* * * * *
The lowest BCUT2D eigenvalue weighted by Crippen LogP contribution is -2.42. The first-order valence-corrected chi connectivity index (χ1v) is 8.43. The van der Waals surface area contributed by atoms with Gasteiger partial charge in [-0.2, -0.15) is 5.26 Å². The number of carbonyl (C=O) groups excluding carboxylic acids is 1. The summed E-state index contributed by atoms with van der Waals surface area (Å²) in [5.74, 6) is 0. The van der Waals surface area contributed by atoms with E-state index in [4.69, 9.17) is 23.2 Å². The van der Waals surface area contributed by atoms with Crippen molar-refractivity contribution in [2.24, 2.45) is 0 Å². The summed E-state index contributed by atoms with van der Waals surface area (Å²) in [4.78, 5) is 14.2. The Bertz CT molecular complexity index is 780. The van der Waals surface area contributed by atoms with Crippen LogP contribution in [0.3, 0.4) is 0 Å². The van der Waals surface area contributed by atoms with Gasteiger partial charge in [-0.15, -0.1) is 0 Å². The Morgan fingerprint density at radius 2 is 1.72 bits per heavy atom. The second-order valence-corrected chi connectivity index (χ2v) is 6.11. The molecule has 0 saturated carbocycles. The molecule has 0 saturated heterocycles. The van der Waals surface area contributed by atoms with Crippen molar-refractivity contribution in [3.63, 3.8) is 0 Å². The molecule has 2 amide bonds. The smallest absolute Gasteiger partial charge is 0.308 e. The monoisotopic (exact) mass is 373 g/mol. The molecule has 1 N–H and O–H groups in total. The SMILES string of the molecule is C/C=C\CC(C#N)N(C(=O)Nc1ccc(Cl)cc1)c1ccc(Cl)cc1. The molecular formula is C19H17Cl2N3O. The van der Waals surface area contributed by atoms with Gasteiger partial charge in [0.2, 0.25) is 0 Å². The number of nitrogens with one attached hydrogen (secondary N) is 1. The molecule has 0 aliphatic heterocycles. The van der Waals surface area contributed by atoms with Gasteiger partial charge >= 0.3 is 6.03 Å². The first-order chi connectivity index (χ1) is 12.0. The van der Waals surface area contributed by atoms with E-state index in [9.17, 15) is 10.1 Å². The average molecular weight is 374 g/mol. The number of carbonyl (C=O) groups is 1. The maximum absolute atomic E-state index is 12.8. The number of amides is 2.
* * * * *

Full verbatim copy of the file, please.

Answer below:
The lowest BCUT2D eigenvalue weighted by Crippen LogP contribution is -2.42. The first-order valence-corrected chi connectivity index (χ1v) is 8.43. The van der Waals surface area contributed by atoms with Gasteiger partial charge in [-0.2, -0.15) is 5.26 Å². The number of carbonyl (C=O) groups excluding carboxylic acids is 1. The summed E-state index contributed by atoms with van der Waals surface area (Å²) in [5.74, 6) is 0. The van der Waals surface area contributed by atoms with E-state index in [4.69, 9.17) is 23.2 Å². The van der Waals surface area contributed by atoms with Crippen molar-refractivity contribution in [2.24, 2.45) is 0 Å². The summed E-state index contributed by atoms with van der Waals surface area (Å²) in [4.78, 5) is 14.2. The Bertz CT molecular complexity index is 780. The van der Waals surface area contributed by atoms with Crippen LogP contribution in [0.3, 0.4) is 0 Å². The van der Waals surface area contributed by atoms with Gasteiger partial charge in [-0.15, -0.1) is 0 Å². The Morgan fingerprint density at radius 2 is 1.72 bits per heavy atom. The second-order valence-corrected chi connectivity index (χ2v) is 6.11. The molecule has 0 saturated carbocycles. The molecule has 0 saturated heterocycles. The van der Waals surface area contributed by atoms with Crippen molar-refractivity contribution in [3.63, 3.8) is 0 Å². The molecule has 2 amide bonds. The smallest absolute Gasteiger partial charge is 0.308 e. The monoisotopic (exact) mass is 373 g/mol. The molecule has 1 N–H and O–H groups in total. The SMILES string of the molecule is C/C=C\CC(C#N)N(C(=O)Nc1ccc(Cl)cc1)c1ccc(Cl)cc1. The molecular formula is C19H17Cl2N3O. The van der Waals surface area contributed by atoms with Gasteiger partial charge in [0.2, 0.25) is 0 Å². The number of nitrogens with one attached hydrogen (secondary N) is 1. The molecule has 0 aliphatic heterocycles. The van der Waals surface area contributed by atoms with Gasteiger partial charge >= 0.3 is 6.03 Å². The first-order chi connectivity index (χ1) is 12.0. The van der Waals surface area contributed by atoms with E-state index in [9.17, 15) is 10.1 Å². The average molecular weight is 374 g/mol. The number of carbonyl (C=O) groups is 1. The maximum absolute atomic E-state index is 12.8. The number of amides is 2.